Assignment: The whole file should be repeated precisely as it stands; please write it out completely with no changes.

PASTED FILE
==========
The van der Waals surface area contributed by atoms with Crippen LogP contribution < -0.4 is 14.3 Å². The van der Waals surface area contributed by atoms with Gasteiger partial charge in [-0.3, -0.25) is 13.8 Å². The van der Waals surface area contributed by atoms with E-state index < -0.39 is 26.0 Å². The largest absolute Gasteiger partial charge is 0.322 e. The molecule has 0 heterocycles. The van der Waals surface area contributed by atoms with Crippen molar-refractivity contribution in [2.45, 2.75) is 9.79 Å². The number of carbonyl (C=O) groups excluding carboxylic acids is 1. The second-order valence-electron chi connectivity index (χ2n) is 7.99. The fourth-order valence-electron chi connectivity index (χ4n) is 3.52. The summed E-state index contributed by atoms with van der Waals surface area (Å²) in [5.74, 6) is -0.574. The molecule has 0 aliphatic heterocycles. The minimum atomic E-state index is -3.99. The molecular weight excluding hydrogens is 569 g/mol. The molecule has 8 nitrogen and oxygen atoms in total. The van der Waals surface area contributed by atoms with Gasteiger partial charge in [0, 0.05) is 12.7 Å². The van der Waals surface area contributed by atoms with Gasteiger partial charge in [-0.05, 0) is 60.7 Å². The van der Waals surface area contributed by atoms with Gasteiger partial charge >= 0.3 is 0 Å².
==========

The van der Waals surface area contributed by atoms with Crippen LogP contribution < -0.4 is 14.3 Å². The van der Waals surface area contributed by atoms with Gasteiger partial charge in [-0.3, -0.25) is 13.8 Å². The van der Waals surface area contributed by atoms with E-state index < -0.39 is 26.0 Å². The largest absolute Gasteiger partial charge is 0.322 e. The molecule has 0 heterocycles. The van der Waals surface area contributed by atoms with Crippen molar-refractivity contribution in [2.45, 2.75) is 9.79 Å². The number of carbonyl (C=O) groups excluding carboxylic acids is 1. The second-order valence-electron chi connectivity index (χ2n) is 7.99. The fourth-order valence-electron chi connectivity index (χ4n) is 3.52. The summed E-state index contributed by atoms with van der Waals surface area (Å²) in [5.74, 6) is -0.574. The molecule has 0 aliphatic heterocycles. The minimum atomic E-state index is -3.99. The molecular weight excluding hydrogens is 569 g/mol. The molecule has 8 nitrogen and oxygen atoms in total. The van der Waals surface area contributed by atoms with Gasteiger partial charge in [0, 0.05) is 12.7 Å². The van der Waals surface area contributed by atoms with Gasteiger partial charge in [-0.05, 0) is 60.7 Å². The van der Waals surface area contributed by atoms with Gasteiger partial charge >= 0.3 is 0 Å².